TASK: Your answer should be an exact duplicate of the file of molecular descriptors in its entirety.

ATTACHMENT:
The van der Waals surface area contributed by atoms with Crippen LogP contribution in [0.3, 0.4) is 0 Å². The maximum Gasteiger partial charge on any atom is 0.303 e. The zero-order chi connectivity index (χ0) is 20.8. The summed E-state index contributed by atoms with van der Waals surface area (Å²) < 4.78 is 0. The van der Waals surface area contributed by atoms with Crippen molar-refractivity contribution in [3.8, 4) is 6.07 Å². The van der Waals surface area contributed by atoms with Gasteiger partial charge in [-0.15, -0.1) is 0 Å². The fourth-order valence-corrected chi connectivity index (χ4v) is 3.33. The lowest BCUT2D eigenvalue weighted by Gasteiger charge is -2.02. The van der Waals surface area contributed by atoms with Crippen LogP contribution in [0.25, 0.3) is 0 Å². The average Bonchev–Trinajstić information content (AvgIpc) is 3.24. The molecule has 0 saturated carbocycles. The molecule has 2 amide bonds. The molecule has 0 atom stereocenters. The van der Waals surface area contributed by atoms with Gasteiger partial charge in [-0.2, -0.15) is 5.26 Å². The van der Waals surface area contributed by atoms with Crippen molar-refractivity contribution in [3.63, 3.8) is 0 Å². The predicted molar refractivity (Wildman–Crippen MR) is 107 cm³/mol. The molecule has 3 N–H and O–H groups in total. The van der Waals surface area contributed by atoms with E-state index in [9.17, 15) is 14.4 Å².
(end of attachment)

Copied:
The van der Waals surface area contributed by atoms with Crippen LogP contribution in [0.3, 0.4) is 0 Å². The maximum Gasteiger partial charge on any atom is 0.303 e. The zero-order chi connectivity index (χ0) is 20.8. The summed E-state index contributed by atoms with van der Waals surface area (Å²) < 4.78 is 0. The van der Waals surface area contributed by atoms with Crippen molar-refractivity contribution in [3.8, 4) is 6.07 Å². The van der Waals surface area contributed by atoms with Gasteiger partial charge in [-0.15, -0.1) is 0 Å². The fourth-order valence-corrected chi connectivity index (χ4v) is 3.33. The lowest BCUT2D eigenvalue weighted by Gasteiger charge is -2.02. The van der Waals surface area contributed by atoms with Crippen LogP contribution in [0.25, 0.3) is 0 Å². The average Bonchev–Trinajstić information content (AvgIpc) is 3.24. The molecule has 0 saturated carbocycles. The molecule has 2 amide bonds. The molecule has 0 atom stereocenters. The van der Waals surface area contributed by atoms with Gasteiger partial charge in [-0.2, -0.15) is 5.26 Å². The van der Waals surface area contributed by atoms with Crippen molar-refractivity contribution in [3.63, 3.8) is 0 Å². The predicted molar refractivity (Wildman–Crippen MR) is 107 cm³/mol. The molecule has 3 N–H and O–H groups in total. The van der Waals surface area contributed by atoms with E-state index in [9.17, 15) is 14.4 Å².